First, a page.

Ms Yousafzai, who lives in Britain, said she and her new husband, who she identified only as Asser, were married in the city of Birmingham and celebrated at home with their families.
“Today marks a precious day in my life. Asser and I tied the knot to be partners for life,” she said on Twitter.
“We celebrated a small nikkah ceremony at home in Birmingham with our families. Please send us your prayers. We are excited to walk together for the journey ahead."
Thousands of people rushed to congratulate Ms Yousafzai in reply to her Twitter post, including former US president Bill Clinton's daughter Chelsea Clinton, Canadian Prime Minister Justin Trudeau and other officials from across the world.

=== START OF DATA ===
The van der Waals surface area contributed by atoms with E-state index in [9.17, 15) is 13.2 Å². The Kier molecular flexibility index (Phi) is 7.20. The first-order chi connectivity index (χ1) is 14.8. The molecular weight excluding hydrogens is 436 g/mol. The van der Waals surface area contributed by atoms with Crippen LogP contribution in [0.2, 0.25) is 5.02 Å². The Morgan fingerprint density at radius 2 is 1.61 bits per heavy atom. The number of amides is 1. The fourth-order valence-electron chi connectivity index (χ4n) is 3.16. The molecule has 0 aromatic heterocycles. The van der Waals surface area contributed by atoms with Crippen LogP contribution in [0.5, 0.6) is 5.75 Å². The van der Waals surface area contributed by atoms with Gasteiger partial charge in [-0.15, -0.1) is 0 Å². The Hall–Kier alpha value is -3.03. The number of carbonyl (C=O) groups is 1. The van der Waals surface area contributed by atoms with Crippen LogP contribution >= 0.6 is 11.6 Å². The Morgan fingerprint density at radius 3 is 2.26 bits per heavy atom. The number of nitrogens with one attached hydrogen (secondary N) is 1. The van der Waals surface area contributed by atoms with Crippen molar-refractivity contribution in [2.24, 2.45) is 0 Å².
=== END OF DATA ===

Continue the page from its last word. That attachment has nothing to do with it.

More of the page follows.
Ms Yousafzai gave no other information about her husband.
Internet-users identified him as Asser Malik, general manager of the Pakistan Cricket Board’s High Performance Centre, although this has not been confirmed.
According to his LinkedIn page, Mr Malik began work at the Pakistan Cricket Board in 2020. Before that, he had worked with the Pakistan Super League and ran a cricket player management agency.
Mr Malik graduated from Lahore University of Management Sciences in 2012 with a degree in political science and economics. He posted a picture of his wedding on Instagram.
Ms Yousafzai is loved in many parts of the world, especially in western countries, for her courage and her eloquence in promoting the rights of girls and women. In Pakistan, her activism has divided public opinion.
As recently as July this year, Ms Yousafzai told British Vogue magazine she was not sure whether she would ever marry.
“I still don’t understand why people have to get married," she said. "If you want to have a person in your life, why do you have to sign marriage papers, why can’t it just be a partnership?”
The comment drew criticism from many social media users in Pakistan at the time.